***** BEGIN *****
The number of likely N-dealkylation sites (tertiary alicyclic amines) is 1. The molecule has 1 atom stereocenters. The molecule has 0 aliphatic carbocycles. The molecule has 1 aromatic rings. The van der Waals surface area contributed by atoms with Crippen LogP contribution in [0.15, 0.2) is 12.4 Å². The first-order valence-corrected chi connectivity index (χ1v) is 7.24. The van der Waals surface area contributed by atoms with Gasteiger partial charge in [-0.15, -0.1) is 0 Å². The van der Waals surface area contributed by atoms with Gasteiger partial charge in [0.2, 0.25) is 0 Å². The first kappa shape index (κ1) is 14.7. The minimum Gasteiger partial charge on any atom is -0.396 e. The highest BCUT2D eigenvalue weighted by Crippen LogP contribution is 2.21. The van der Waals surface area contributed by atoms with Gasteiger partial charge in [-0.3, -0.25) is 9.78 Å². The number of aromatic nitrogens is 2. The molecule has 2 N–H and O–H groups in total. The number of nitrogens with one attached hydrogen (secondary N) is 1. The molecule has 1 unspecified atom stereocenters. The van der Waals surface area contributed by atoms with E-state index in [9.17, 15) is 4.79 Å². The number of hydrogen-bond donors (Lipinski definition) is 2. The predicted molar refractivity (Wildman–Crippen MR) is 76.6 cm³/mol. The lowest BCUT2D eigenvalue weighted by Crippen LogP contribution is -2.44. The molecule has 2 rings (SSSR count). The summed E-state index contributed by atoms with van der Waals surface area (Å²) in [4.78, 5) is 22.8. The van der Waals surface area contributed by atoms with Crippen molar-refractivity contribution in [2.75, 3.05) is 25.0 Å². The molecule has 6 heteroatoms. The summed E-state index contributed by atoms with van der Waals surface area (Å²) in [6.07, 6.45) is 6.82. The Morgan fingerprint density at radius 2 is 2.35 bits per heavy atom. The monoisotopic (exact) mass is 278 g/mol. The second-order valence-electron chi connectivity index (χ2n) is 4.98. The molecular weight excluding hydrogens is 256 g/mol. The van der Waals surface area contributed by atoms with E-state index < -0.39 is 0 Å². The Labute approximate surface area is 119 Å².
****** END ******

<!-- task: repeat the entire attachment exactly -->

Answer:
The number of likely N-dealkylation sites (tertiary alicyclic amines) is 1. The molecule has 1 atom stereocenters. The molecule has 0 aliphatic carbocycles. The molecule has 1 aromatic rings. The van der Waals surface area contributed by atoms with Crippen LogP contribution in [0.15, 0.2) is 12.4 Å². The first-order valence-corrected chi connectivity index (χ1v) is 7.24. The van der Waals surface area contributed by atoms with Gasteiger partial charge in [-0.15, -0.1) is 0 Å². The van der Waals surface area contributed by atoms with Gasteiger partial charge in [0.2, 0.25) is 0 Å². The first kappa shape index (κ1) is 14.7. The minimum Gasteiger partial charge on any atom is -0.396 e. The highest BCUT2D eigenvalue weighted by Crippen LogP contribution is 2.21. The van der Waals surface area contributed by atoms with Gasteiger partial charge in [-0.3, -0.25) is 9.78 Å². The number of aromatic nitrogens is 2. The molecule has 2 N–H and O–H groups in total. The number of nitrogens with one attached hydrogen (secondary N) is 1. The molecule has 1 unspecified atom stereocenters. The van der Waals surface area contributed by atoms with E-state index in [9.17, 15) is 4.79 Å². The number of hydrogen-bond donors (Lipinski definition) is 2. The predicted molar refractivity (Wildman–Crippen MR) is 76.6 cm³/mol. The lowest BCUT2D eigenvalue weighted by Crippen LogP contribution is -2.44. The molecule has 2 rings (SSSR count). The summed E-state index contributed by atoms with van der Waals surface area (Å²) in [4.78, 5) is 22.8. The van der Waals surface area contributed by atoms with Crippen molar-refractivity contribution in [2.75, 3.05) is 25.0 Å². The molecule has 6 heteroatoms. The summed E-state index contributed by atoms with van der Waals surface area (Å²) in [6.07, 6.45) is 6.82. The Morgan fingerprint density at radius 2 is 2.35 bits per heavy atom. The monoisotopic (exact) mass is 278 g/mol. The second-order valence-electron chi connectivity index (χ2n) is 4.98. The molecular weight excluding hydrogens is 256 g/mol. The van der Waals surface area contributed by atoms with E-state index < -0.39 is 0 Å². The Labute approximate surface area is 119 Å².